Evansville Regional Airport
|Evansville Regional Airport|
|IATA: EVV – ICAO: KEVV – FAA LID: EVV|
|Owner||Evansville/Vanderburgh Airport Authority|
|Elevation AMSL||418 ft / 127 m|
|Source: Federal Aviation Administration|
Evansville Regional Airport (IATA: EVV, ICAO: KEVV, FAA LID: EVV) is a public airport three miles north of Evansville, in Vanderburgh County, Indiana. It is owned by the Evansvlle/Vanderburg Airport Authority.
Federal Aviation Administration records say the airport had 193,349 passenger boardings (enplanements) in calendar year 2008, 153,993 enplanements in 2009, and 169,967 in 2010. It is in the National Plan of Integrated Airport Systems for 2011–2015, which calls it a primary commercial service airport (more than 10,000 enplanements per year).
It has nearly 30 daily flights to and from airline hubs Atlanta, Chicago, Dallas/Fort Worth and Detroit.
Built in 1928 on 260 acres (1.1 km²) of land along U.S. Highway 41 and funded by a city bond issue, the original airport had a small terminal, weather bureau, hangar, runways, boundary lights, grading, and drainage.
On June 16, 1930 the Evansville Municipal Airport and its two runways were dedicated. The runways, 100 X 1,200 feet and four inches thick, cost $30,000. The first Evansville Airport Manager was Werner J. Genot, who took charge on December 16, 1930.
Interstate Airlines made Evansville a stop on their Chicago-Atlanta and St. Louis-Louisville routes on October 19, 1928. Also in 1928, Capital Air Corporation started passenger service through Evansville. From February 1933 to September 1940, the airport did not have a commercial airline. At that time Eastern Airlines brought four flights a day to Evansville. This showed that Evansville’s airport needed to grow and plans were put in place for expansion.
In 1950 a new terminal opened at a cost of $787,000. Evansville City Council passed an ordinance to change the name of the airport to Dress Memorial Airport on October 11, 1950, and on October 29, 1950 the new terminal was dedicated. The airport property now covered 467 acres; 347 acres was used for aircraft operations and 120 acres was used for agriculture.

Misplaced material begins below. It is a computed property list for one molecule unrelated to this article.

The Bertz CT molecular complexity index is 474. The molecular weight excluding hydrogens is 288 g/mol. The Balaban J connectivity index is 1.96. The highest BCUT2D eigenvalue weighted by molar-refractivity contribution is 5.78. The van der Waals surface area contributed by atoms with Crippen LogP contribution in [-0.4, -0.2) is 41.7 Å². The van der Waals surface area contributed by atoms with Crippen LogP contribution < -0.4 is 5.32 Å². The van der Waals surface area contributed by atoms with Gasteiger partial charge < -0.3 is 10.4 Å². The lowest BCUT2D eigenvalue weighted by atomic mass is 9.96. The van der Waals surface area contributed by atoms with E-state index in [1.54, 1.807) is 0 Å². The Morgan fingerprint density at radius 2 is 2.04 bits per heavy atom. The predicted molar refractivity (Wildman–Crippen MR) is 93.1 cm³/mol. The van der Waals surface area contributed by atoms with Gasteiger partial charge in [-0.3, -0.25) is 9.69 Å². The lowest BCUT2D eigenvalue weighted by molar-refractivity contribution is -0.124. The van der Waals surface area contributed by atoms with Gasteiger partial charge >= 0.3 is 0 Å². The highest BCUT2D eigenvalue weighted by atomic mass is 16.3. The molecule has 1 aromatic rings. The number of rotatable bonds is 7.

The first jet at the Evansville airport landed in September 1964, a chartered 727 that had Presidential candidate Barry Goldwater on board.
The original terminal was replaced in 1988 with the new William H. Dress Terminal. The new terminal was designed by Hafer Associates and provides 140,000 square feet (13,000 m²) of space and ten carrier gates.
Facilities and aircraft
Evansville Regional Airport covers 1,250 acres (506 ha) at an elevation of 418 feet (127 m) above mean sea level. It has three asphalt runways: 4/22 is 8,020 by 150 feet (2,444 x 46 m); 18/36 is 6,286 by 150 feet (1,916 x 46 m); 9/27 is 3,497 by 75 feet (1,066 x 23 m).
The airport has an Instrument Landing System (ILS) for precision instrument approaches. The passenger terminal has 140,000 square feet (13,000 m²) and ten gates.
In the year ending June 30, 2012 the airport had 41,142 aircraft operations, an average of 112 per day: 63% general aviation, 30% air taxi, 7% military, and <1% scheduled commercial. 46 aircraft were then based at this airport: 57% single-engine, 30% jet, and 13% multi-engine.
Airlines and destinations
The following airlines have scheduled passenger flights:
|American Eagle||Chicago-O'Hare, Dallas/Fort Worth|
|Delta Connection operated by ExpressJet||Atlanta, Detroit|
|Delta Connection operated by Endeavor Air||Atlanta, Detroit|
Two accidents have been associated with the area.
- On December 13, 1977, Douglas C-53 N51071 of National Jet Services crashed on take-off from Evansville on a non-scheduled passenger flight to Nashville Metropolitan Airport, Tennessee. All 29 people on board were killed, including the entire University of Evansville basketball team. The cause of the accident was that the gust locks had not been removed and the aircraft was improperly loaded, resulting in an aft CoG.
- On February 6, 1992 a C-130 military transport aircraft operated by the Kentucky Air National Guard, with five crew aboard, crashed at 9:48 A.M. one mile south of the airport in the parking lot of JoJo's restaurant in connection with the Drury Inn on U.S. Highway 41. Sixteen people were killed in the crash and fifteen others were injured. Both JoJo's restaurant and Drury Inn just south of the airport were damaged but were repaired and continued operating, although the former JoJo's building now houses a Denny's restaurant 
- FAA Airport Master Record for EVV ( PDF). Federal Aviation Administration. Effective November 15, 2012.
- "Enplanements for CY 2008" (PDF, 1.0 MB). CY 2008 Passenger Boarding and All-Cargo Data. Federal Aviation Administration. December 18, 2009.
- "Enplanements for CY 2010" (PDF, 189 KB). CY 2010 Passenger Boarding and All-Cargo Data. Federal Aviation Administration. October 4, 2011.
- "2011–2015 NPIAS Report, Appendix A" (PDF, 2.03 MB). National Plan of Integrated Airport Systems. Federal Aviation Administration. October 4, 2010.
- "EVV History". Evansville Regional Airport. Retrieved September 1, 2011.
- "Civic Projects by Hafer Associates". Hafer Associates. Retrieved September 4, 2007.
- "Evansville Regional Airport Fact Sheet". Evansville Regional Airport. Archived from the original on November 10, 2006. Retrieved January 6, 2007.
- "N51071 Accident description". Aviation Safety Network. Retrieved August 5, 2010.
- "Indiana plane crashes". Indianapolis Star. May 1, 2002. Retrieved June 6, 2008.
- This article incorporates public domain material from websites or documents of the Air Force Historical Research Agency.
- Evansville Regional Airport (official site)
- Aerial photo from Indiana Department of Transportation
- Aerial image as of March 1998 from USGS The National Map
- (PDF), effective December 12, 2013
- FAA Terminal Procedures for EVV, effective December 12, 2013
- Resources for this airport: